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Government to legislate against employment blacklists of union members

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The Government has pledged to introduce regulations preventing union members from being blacklisted and denied employment.

This comes following news headlines in March about 40 construction companies that subscribed to a database giving them information about construction workers.

The database has since been closed under the Data Protection Act, but business secretary Peter Mandelson announced people should not be ‘victimised' or denied employment because of their involvement with trade unions.

He added: "There is already legal protection against the misuse of people's personal details. We now plan to strengthen the law by introducing new regulations to outlaw the compilation, dissemination and use of blacklists in this way."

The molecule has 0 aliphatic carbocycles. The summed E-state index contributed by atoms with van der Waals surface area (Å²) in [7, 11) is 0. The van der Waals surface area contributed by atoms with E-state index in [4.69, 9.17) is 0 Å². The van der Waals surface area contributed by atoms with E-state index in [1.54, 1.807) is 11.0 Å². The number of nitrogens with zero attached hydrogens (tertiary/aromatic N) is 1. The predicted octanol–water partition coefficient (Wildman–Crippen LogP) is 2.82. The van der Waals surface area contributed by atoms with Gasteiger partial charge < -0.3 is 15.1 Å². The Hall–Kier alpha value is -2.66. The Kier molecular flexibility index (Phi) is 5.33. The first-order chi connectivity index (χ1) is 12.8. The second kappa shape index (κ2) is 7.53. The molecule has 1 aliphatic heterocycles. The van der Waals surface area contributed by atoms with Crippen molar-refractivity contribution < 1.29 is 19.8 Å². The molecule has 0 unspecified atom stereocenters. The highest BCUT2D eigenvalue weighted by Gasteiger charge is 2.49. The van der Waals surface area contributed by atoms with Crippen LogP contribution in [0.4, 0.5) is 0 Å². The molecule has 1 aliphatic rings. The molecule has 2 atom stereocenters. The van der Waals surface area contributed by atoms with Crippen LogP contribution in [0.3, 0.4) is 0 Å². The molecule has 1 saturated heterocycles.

In 2003, the Government consulted on the same issue, but was unable to find hard evidence to show blacklisting was taking place. This is no longer the case so the new proposed consultation to revise regulations is expected to be shorter than the usual 12-week period.

The TUC is in support of the consultation process and its general secretary, Brendan Barber, said: "It is outrageous that unscrupulous employers have been victimising trade unionists through shady blacklisting practices that have no place in a democratic society.
"I am glad that the Government is now consulting speedily on this issue which will, I hope, lead to quick and effective action to outlaw this utterly unacceptable practice."

The announcement comes only days after the release of research from the TUC, finding union representatives to be ‘good citizens' - 8% of reps are school governors, and 5% are trustees or sit on the governing bodies of local organisations. Some 19% are volunteers in local community organisations such as sports or social clubs, and 20% spend up to five hours a week on community activities.